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No-load funds are mutual funds that do not charge investors sales fees or commissions. When an individual purchases shares of a no-load fund, the entire purchase amount goes towards the investment. For example, if the individual puts $5,000 into a no-load fund, that entire $5,000 is invested. Not a single penny is spent on paying a commission or sales charge.
Load funds are the direct opposite of no-load funds. In a load fund, the seller of the fund shares, often a broker, receives a load. The term load refers to the sales commission paid to the seller.
The individual, group, or company responsible for the management of the fund does not receive a load. Therefore, a load has no real ability to encourage a fund manager to do a better job. Instead, a secondary party benefits monetarily for assisting the investor in buying shares of the fund.
If an investor chooses to purchase a load fund instead of a no-load fund, he is actually choosing to give away a portion of his money. For example, if an investor decides to invest $10,000 into a load fund that charges a five percent commission, that investor is actually paying $500 for the privilege of investing. Only $9,500 of the original $10,000 is actually invested. No-load funds don't require this loss of investment money.
No-load funds may also offer investors higher returns, depending on the particular fund. For example, if one investor purchases $5,000 worth of a no-load fund with a ten percent return and another investor buys the same amount in a load fund with a ten percent return, the investor who chooses the no-load fund receives a higher return. The no-load fund purchase would grow to $5,500. Assuming the load fund requires a five percent sales charge, it would grow to only $5,225. With numbers like these, no-load funds make better sense for many investors.
Sometimes, load funds are promoted with the idea that the investor will be able to recoup the sales commission through the returns provided by the work of the fund manager. According to studies involving fund investments, however, the opposite is often true. In fact, many studies show that no-load funds actually outperform those that charge a load.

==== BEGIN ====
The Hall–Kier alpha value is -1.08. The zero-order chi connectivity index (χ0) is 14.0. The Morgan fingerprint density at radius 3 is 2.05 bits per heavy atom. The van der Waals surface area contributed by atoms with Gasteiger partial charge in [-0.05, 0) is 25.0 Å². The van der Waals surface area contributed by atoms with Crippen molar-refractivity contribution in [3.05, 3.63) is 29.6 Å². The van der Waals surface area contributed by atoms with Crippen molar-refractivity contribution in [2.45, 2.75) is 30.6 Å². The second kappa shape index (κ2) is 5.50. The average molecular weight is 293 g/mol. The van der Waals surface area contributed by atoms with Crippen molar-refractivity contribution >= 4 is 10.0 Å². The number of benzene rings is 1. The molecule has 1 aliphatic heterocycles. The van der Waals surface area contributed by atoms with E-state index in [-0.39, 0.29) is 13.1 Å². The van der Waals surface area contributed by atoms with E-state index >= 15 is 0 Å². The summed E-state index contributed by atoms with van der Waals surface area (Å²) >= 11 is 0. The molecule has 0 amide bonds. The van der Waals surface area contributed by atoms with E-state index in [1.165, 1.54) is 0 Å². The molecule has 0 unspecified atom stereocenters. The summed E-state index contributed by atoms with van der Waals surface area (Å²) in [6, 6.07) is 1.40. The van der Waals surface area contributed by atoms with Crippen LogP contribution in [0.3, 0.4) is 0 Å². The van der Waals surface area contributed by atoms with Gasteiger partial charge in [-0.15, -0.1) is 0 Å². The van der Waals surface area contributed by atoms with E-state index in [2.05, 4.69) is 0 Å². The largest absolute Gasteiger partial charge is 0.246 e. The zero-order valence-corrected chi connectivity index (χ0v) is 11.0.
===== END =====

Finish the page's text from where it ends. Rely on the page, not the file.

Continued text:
When you purchase a load fund, you begin your investment at a loss. To avoid this, many individuals choose to purchase no-load funds on their own or through brokers. There are literally thousands of no-load funds from which to choose.
You may also want to include C shares in your discussion. C shares also charge no front end load. They may, however, have a 1% for 1 year backout fee. (In other words, if the client sold the fund before holding one year there would be a 1% charge.) The annual fees are higher on C shares than no-load funds. However, if you compare an A-share (the typical front end fee share class) purchase versus a C-share purchase, the difference in the annual fees take anywhere from 4 to 7 years to make up for the front end fee on the A share.
Since many clients do not stay in funds for more than 3 years before trading, the C
share can be a better deal (as loaded shares go). The other issue to consider is that when you buy a no load fund, the investor is left to do the research. Many investors prefer that way. The annual fees on loaded funds are essentially consultant fees.
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